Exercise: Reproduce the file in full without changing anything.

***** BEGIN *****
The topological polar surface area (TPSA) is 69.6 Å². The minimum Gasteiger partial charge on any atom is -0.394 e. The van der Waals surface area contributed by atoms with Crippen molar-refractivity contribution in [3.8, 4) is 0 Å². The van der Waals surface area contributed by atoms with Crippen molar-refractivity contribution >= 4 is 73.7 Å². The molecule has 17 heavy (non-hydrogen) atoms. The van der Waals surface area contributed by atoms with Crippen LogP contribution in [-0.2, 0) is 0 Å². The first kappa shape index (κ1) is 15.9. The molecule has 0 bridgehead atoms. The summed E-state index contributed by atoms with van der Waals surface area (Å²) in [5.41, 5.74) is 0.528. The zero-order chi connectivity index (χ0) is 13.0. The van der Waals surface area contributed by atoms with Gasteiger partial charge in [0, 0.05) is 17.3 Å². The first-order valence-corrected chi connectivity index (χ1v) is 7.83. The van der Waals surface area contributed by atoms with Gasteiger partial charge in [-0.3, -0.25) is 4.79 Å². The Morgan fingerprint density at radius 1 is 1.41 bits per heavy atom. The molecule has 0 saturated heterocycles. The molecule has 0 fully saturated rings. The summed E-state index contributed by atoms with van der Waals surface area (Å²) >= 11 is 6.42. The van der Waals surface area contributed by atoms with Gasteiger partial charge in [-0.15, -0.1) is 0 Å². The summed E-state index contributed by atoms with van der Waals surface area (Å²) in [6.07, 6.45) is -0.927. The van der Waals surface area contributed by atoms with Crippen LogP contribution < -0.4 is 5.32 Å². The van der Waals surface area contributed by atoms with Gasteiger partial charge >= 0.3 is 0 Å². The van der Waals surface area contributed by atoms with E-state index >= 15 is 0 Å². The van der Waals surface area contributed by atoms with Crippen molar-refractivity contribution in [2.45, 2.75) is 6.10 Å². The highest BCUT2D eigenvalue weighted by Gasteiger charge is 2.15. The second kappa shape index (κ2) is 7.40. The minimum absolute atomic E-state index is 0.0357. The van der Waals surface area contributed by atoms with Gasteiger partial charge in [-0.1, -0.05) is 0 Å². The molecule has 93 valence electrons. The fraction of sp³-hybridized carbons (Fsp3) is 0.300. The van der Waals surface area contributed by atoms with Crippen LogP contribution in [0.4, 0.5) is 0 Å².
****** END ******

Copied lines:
The topological polar surface area (TPSA) is 69.6 Å². The minimum Gasteiger partial charge on any atom is -0.394 e. The van der Waals surface area contributed by atoms with Crippen molar-refractivity contribution in [3.8, 4) is 0 Å². The van der Waals surface area contributed by atoms with Crippen molar-refractivity contribution >= 4 is 73.7 Å². The molecule has 17 heavy (non-hydrogen) atoms. The van der Waals surface area contributed by atoms with Crippen LogP contribution in [-0.2, 0) is 0 Å². The first kappa shape index (κ1) is 15.9. The molecule has 0 bridgehead atoms. The summed E-state index contributed by atoms with van der Waals surface area (Å²) in [5.41, 5.74) is 0.528. The zero-order chi connectivity index (χ0) is 13.0. The van der Waals surface area contributed by atoms with Gasteiger partial charge in [0, 0.05) is 17.3 Å². The first-order valence-corrected chi connectivity index (χ1v) is 7.83. The van der Waals surface area contributed by atoms with Gasteiger partial charge in [-0.3, -0.25) is 4.79 Å². The Morgan fingerprint density at radius 1 is 1.41 bits per heavy atom. The molecule has 0 saturated heterocycles. The molecule has 0 fully saturated rings. The summed E-state index contributed by atoms with van der Waals surface area (Å²) >= 11 is 6.42. The van der Waals surface area contributed by atoms with Gasteiger partial charge in [-0.15, -0.1) is 0 Å². The summed E-state index contributed by atoms with van der Waals surface area (Å²) in [6.07, 6.45) is -0.927. The van der Waals surface area contributed by atoms with Crippen LogP contribution < -0.4 is 5.32 Å². The van der Waals surface area contributed by atoms with Gasteiger partial charge >= 0.3 is 0 Å². The van der Waals surface area contributed by atoms with E-state index >= 15 is 0 Å². The van der Waals surface area contributed by atoms with Crippen molar-refractivity contribution in [2.45, 2.75) is 6.10 Å². The highest BCUT2D eigenvalue weighted by Gasteiger charge is 2.15. The second kappa shape index (κ2) is 7.40. The minimum absolute atomic E-state index is 0.0357. The van der Waals surface area contributed by atoms with Gasteiger partial charge in [-0.1, -0.05) is 0 Å². The molecule has 93 valence electrons. The fraction of sp³-hybridized carbons (Fsp3) is 0.300. The van der Waals surface area contributed by atoms with Crippen LogP contribution in [0.4, 0.5) is 0 Å².